Stephen C. Thompson, Ph.D. specializes in the analysis and design of acoustic transducers for use in air and underwater, and in the design of systems that use those transducers.
Dr. Thompson received his Ph.D. in Physics from Case Western Reserve University where he studied Acoustics with Professor A. H. Benade. His thesis dealt with nonlinear feedback oscillations in woodwind musical instruments, and explained how and why woodwind musicians adjust their embochure to set the resonance frequency of the reed to be at a harmonic of the played note. This is a fascinating problem in nonlinear oscillations, but is of little practical importance, because musicians have been doing it perfectly well without the need for a physical explanation.
After completing his education, Dr.Thompson spent nearly thirty years working in commercial Research and Development. He began his career with a Defense manufacturing division of Gould Inc. This division was later acquired by the Westinghouse Electric Corporation. His work at Gould and Westinghouse was in the analysis and design of sonar transducers and arrays, and in methods of beamforming and shading coefficient determination for phased array sonar beams. In nearly two decades in this industry his work moved from individual contributions in design, through project and functional management, and resulted in three patents on original design concepts for sonar transducers.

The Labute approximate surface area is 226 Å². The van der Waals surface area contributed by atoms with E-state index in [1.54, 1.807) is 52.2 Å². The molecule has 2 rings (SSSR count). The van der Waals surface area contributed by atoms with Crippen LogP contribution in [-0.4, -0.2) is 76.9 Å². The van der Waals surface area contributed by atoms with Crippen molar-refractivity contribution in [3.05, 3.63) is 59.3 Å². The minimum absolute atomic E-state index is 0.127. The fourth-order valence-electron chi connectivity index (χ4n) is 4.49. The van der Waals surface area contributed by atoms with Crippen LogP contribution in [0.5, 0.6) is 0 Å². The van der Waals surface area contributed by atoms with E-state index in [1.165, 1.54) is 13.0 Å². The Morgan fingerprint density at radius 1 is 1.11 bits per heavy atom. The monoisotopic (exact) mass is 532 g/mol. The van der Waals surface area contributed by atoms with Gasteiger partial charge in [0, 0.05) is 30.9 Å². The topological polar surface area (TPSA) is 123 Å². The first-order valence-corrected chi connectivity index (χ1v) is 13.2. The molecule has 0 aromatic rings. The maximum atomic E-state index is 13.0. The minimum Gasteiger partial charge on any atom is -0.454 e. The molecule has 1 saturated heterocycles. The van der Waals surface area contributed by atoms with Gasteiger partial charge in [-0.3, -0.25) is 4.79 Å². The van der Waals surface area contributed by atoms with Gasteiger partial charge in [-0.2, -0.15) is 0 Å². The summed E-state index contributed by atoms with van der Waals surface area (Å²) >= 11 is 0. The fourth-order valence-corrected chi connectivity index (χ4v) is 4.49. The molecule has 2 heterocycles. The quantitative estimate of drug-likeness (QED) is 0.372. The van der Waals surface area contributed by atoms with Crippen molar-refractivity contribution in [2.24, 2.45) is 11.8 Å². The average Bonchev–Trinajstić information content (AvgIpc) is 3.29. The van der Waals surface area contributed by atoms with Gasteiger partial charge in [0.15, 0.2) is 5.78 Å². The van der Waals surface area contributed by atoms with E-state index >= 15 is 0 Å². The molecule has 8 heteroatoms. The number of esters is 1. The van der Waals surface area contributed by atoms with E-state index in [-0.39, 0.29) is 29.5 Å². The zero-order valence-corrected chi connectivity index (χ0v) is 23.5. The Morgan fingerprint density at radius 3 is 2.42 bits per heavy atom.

In 1995, Dr. Thompson accepted a position on the R&D staff at Knowles Electronics Inc. Knowles was and is the designer and largest manufacturer of miniature acoustic transducers used as components in the manufacture of hearing aids and other small audio devices. In this role he became an expert in the understanding and design and use of electret microphones and balanced armature audio speakers. These technical areas remain a part of his active technical interests and research. To date, five patents have been awarded based on his research at Knowles, with additional patents filed and pending.
Since 2005, Dr. Thompson is on the Research Faculty at Penn State, continuing his research in acoustical devices and systems in all of the areas of his previous industrial experience. He would be happy to discuss areas of possible contract research in any of these areas.